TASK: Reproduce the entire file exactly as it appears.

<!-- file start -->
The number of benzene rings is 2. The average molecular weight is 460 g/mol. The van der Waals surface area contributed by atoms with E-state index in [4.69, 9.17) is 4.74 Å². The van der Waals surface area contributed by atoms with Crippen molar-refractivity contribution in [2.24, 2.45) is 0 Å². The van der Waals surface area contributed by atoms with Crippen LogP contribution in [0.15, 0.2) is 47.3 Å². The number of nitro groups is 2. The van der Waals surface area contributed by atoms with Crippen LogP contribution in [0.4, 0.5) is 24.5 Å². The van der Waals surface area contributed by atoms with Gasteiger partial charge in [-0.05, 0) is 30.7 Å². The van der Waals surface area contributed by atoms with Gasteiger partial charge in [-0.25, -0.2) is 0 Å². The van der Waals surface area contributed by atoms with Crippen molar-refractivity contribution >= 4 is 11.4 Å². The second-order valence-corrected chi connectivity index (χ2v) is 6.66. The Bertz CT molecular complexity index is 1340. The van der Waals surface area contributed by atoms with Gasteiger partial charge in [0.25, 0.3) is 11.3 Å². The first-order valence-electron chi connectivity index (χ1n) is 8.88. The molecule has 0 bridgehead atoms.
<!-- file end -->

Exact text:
The number of benzene rings is 2. The average molecular weight is 460 g/mol. The van der Waals surface area contributed by atoms with E-state index in [4.69, 9.17) is 4.74 Å². The van der Waals surface area contributed by atoms with Crippen molar-refractivity contribution in [2.24, 2.45) is 0 Å². The van der Waals surface area contributed by atoms with Crippen LogP contribution in [0.15, 0.2) is 47.3 Å². The number of nitro groups is 2. The van der Waals surface area contributed by atoms with Crippen LogP contribution in [0.4, 0.5) is 24.5 Å². The van der Waals surface area contributed by atoms with Gasteiger partial charge in [-0.05, 0) is 30.7 Å². The van der Waals surface area contributed by atoms with Gasteiger partial charge in [-0.25, -0.2) is 0 Å². The van der Waals surface area contributed by atoms with Crippen molar-refractivity contribution >= 4 is 11.4 Å². The second-order valence-corrected chi connectivity index (χ2v) is 6.66. The Bertz CT molecular complexity index is 1340. The van der Waals surface area contributed by atoms with Gasteiger partial charge in [0.25, 0.3) is 11.3 Å². The first-order valence-electron chi connectivity index (χ1n) is 8.88. The molecule has 0 bridgehead atoms.